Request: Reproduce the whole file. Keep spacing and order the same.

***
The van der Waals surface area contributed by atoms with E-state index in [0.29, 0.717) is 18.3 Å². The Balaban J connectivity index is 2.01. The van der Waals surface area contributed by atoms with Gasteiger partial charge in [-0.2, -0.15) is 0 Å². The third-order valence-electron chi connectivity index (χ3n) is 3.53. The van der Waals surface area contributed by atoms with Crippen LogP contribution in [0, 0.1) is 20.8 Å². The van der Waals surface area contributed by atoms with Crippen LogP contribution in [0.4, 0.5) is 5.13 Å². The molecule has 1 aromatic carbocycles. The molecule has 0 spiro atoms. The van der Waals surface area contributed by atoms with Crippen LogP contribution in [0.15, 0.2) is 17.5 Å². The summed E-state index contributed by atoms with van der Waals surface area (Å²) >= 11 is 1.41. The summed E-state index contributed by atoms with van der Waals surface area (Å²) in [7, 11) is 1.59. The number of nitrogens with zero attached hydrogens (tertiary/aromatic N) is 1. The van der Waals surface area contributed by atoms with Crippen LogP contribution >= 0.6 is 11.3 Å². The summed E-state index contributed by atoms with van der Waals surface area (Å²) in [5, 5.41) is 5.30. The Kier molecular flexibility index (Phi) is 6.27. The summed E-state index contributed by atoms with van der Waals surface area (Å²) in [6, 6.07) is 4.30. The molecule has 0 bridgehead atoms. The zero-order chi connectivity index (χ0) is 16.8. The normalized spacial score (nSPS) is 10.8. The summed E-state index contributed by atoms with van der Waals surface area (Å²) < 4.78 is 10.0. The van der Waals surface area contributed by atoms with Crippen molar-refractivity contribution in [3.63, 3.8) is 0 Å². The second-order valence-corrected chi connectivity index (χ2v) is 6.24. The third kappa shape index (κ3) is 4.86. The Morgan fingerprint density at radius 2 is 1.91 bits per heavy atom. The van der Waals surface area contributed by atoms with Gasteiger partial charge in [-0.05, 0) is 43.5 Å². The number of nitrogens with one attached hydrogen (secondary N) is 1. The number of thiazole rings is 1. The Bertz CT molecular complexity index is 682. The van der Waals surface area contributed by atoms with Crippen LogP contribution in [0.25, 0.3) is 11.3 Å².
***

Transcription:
The van der Waals surface area contributed by atoms with E-state index in [0.29, 0.717) is 18.3 Å². The Balaban J connectivity index is 2.01. The van der Waals surface area contributed by atoms with Gasteiger partial charge in [-0.2, -0.15) is 0 Å². The third-order valence-electron chi connectivity index (χ3n) is 3.53. The van der Waals surface area contributed by atoms with Crippen LogP contribution in [0, 0.1) is 20.8 Å². The van der Waals surface area contributed by atoms with Crippen LogP contribution in [0.4, 0.5) is 5.13 Å². The molecule has 1 aromatic carbocycles. The molecule has 0 spiro atoms. The van der Waals surface area contributed by atoms with Crippen LogP contribution in [0.15, 0.2) is 17.5 Å². The summed E-state index contributed by atoms with van der Waals surface area (Å²) >= 11 is 1.41. The summed E-state index contributed by atoms with van der Waals surface area (Å²) in [7, 11) is 1.59. The number of nitrogens with zero attached hydrogens (tertiary/aromatic N) is 1. The van der Waals surface area contributed by atoms with Crippen LogP contribution >= 0.6 is 11.3 Å². The summed E-state index contributed by atoms with van der Waals surface area (Å²) in [5, 5.41) is 5.30. The Kier molecular flexibility index (Phi) is 6.27. The summed E-state index contributed by atoms with van der Waals surface area (Å²) in [6, 6.07) is 4.30. The molecule has 0 bridgehead atoms. The zero-order chi connectivity index (χ0) is 16.8. The normalized spacial score (nSPS) is 10.8. The summed E-state index contributed by atoms with van der Waals surface area (Å²) < 4.78 is 10.0. The van der Waals surface area contributed by atoms with Crippen molar-refractivity contribution in [3.63, 3.8) is 0 Å². The second-order valence-corrected chi connectivity index (χ2v) is 6.24. The third kappa shape index (κ3) is 4.86. The Morgan fingerprint density at radius 2 is 1.91 bits per heavy atom. The van der Waals surface area contributed by atoms with Gasteiger partial charge in [-0.05, 0) is 43.5 Å². The number of nitrogens with one attached hydrogen (secondary N) is 1. The number of thiazole rings is 1. The Bertz CT molecular complexity index is 682. The van der Waals surface area contributed by atoms with Crippen LogP contribution in [0.25, 0.3) is 11.3 Å².